Aromatherapy is about so much more than a nice scented oil. According to Amy Bonfield, Education Manager at Aromatherapy Associates, it’s nothing short of transformative. “The essential oils are fragrant compounds from aromatic plants and their purpose is to protect the plant from bacteria, viruses and other aggressors. When they’re extracted they can have similar benefits for us,” she says. “There are many different essential oils, all offering unique benefits, both physical and emotional, such as helping with insomnia, low energy levels, skin conditions, headaches, anxiety and hormonal imbalances.”
How does aromatherapy work?
Essential oils work via one of two pathways; the nose and respiratory system, and the skin. Firstly, smell and inhalation: “There is a direct link from the olfactory nerve (that detects smells) to the limbic system, which is the part of the brain that influences our emotional responses. It’s also where we form, store and recall our memories,” explains Amy. “This is why some scents take us back to a certain memory or evoke a particular emotion.”
Secondly, skin: “Essential oils are highly lipophilic substances, which means they can penetrate deeply into the skin,” says Amy. “Different essential oils have different benefits. Rose, for example, is known to increase circulation and cell renewal, while having a brightening effect on the skin. Frankincense helps with firming and chamomile comforts and soothes the skin.”
What’s the most effective way to use aromatherapy oils?
One of the greatest things about aromatherapy is that it is so versatile. You can burn and diffuse oils, enjoy them in candle-form, massage a blend into your skin, add them to your bath, or sprinkle them onto your clothes or bed sheets. The Aromatherapy Associates Bath and Shower Oils can be massaged onto your chest before getting into the shower. When the heat of the shower hits the oil, it fills the entire bathroom with scent. We can attest it’s an excellent way to start the day.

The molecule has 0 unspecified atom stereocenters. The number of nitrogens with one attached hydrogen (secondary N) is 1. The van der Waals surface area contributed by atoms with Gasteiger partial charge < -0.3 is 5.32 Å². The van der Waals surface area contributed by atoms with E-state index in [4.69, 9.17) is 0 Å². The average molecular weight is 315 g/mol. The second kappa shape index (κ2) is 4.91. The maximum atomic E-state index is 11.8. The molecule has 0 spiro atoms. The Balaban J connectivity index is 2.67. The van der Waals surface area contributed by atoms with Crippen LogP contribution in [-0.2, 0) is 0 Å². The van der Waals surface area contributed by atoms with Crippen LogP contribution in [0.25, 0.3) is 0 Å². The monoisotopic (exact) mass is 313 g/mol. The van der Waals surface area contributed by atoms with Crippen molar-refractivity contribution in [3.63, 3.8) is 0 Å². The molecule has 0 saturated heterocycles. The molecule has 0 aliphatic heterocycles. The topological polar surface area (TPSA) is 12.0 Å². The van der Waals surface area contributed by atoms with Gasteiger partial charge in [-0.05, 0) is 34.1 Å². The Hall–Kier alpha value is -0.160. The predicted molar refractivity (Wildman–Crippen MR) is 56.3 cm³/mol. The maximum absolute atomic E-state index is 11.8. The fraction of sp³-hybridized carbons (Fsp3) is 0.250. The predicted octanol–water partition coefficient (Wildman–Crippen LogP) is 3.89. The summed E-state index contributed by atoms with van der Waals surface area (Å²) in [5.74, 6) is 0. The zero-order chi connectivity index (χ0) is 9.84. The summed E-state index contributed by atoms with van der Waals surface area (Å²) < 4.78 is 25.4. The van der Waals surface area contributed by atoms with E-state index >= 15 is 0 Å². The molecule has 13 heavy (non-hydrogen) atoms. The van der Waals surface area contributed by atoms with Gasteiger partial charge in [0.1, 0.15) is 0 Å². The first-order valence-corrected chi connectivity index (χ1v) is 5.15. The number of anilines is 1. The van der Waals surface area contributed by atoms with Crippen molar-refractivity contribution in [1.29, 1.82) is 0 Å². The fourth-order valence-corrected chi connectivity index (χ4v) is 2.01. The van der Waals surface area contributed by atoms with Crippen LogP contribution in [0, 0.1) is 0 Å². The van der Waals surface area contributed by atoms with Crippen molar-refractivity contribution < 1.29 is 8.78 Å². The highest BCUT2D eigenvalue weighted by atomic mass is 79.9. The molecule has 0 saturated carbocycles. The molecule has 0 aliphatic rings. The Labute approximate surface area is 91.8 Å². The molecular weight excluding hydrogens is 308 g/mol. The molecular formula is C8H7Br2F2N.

How should I choose a scent or blend?
You can use single oils or a blend of complementary oils that have been selected because, together, they create a better outcome. But, while some oils are known for their specific benefits, Amy explains that much of aromatherapy is intuitive: “You should allow your sense of smell to guide you because it’s so closely linked to your intuition. Select blends that you feel drawn to.”
Beyond that, lavender can help prepare you for sleep, frankincense helps to calm a busy mind and improve focus, vetiver is deeply calming, citrus helps to boost energy, sage helps to support memory and mood, and bergamot can help reduce fatigue. A word of caution, however; essential oils can be very stimulating, so some are best avoided if you’re pregnant. Steer clear of basil, camphor, clary sage and oak moss (to name but a few). If you’re expecting, it’s best to research the oils or blends you intend to use first.